PHC alumnus James Barta (Government, Political Theory Track, '10) was named Solicitor General of Indiana in November 2023. “I think what I did as a political theory major [at PHC] gave an excellent grounding to be able to understand what are the principles and theory behind the American experiment, our system of government, [and] our courts,” Barta said. “That is something I really think was valuable in law school and where I am now.”
He said that PHC’s quality classes provided him with skills that helped him excel in law school and in the positions he held leading up to his role as solicitor general.
In high school, Barta wanted to attend a conservative liberal arts college with a rigorous education. After he attended PHC’s Moot Court and Constitutional Law teen camps, he was sold. “I was really captivated by both the quality of education and the purpose of the students, and I thought this would be a good place to learn and grow,” he said.
After PHC, Barta graduated magna cum laude from Georgetown University Law Center, then clerked for judges in the U.S. Court of Appeals for the Sixth Circuit and the U.S. District Court of the eastern district of Michigan. Then, he worked as an associate and partner at MoloLamken, LLP, and as an adjunct professor of law at Georgetown University Law Center, teaching “Conservatism in the Law in America.” A year and a half ago, he started working as a deputy solicitor general in Indiana.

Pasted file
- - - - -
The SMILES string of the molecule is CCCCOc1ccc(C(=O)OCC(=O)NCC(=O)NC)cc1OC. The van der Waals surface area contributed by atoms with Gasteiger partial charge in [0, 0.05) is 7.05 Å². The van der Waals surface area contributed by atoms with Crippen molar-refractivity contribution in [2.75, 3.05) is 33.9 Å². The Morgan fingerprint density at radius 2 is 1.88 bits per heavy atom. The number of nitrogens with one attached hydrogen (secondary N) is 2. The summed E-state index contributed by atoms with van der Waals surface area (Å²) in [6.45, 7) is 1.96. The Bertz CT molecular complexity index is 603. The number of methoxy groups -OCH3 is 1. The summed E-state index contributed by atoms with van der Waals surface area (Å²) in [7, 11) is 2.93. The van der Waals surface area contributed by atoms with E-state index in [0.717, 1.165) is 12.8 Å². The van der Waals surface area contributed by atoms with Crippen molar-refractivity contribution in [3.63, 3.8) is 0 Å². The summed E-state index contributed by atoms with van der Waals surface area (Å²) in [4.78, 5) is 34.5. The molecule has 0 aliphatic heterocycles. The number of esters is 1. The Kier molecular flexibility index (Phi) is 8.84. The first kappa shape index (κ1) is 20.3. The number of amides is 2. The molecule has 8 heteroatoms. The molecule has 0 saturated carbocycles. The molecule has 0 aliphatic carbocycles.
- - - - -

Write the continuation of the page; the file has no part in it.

Barta’s recent promotion to solicitor general gives him responsibility for more court cases, in addition to having a more active role in shaping legal policy for the office. His primary duties include representing the state in important cases, helping coordinate legal positions for the state, and providing input as the office formulates policy on legal matters. He works with his office to defend the constitutionality of state statutes, make recommendations to the attorney general about joining amicus briefs, and determine what stances to take on legislation.
Barta said that PHC prepared him both for law school and for his role now by giving him writing experience. He mentioned writing 25-page papers during his junior and senior years at PHC, in addition to a senior thesis, while many of his classmates in law school hadn’t written longer than 5- to 10-page papers. Barta also explained how discussion-based classes at PHC taught him to think critically, in preparation for law school.
“Being able to synthesize information—to read it critically—is something that is essential to what I’m doing now and did in law school,” he said. “And as I found in law school, it’s not something a lot of colleges prepare people for.”
Patrick Henry College exists to glorify God by challenging the status quo in higher education, lifting high both faith and reason within a rigorous academic environment; thereby preserving for posterity the ideals behind the "noble experiment in ordered liberty" that is the foundation of America.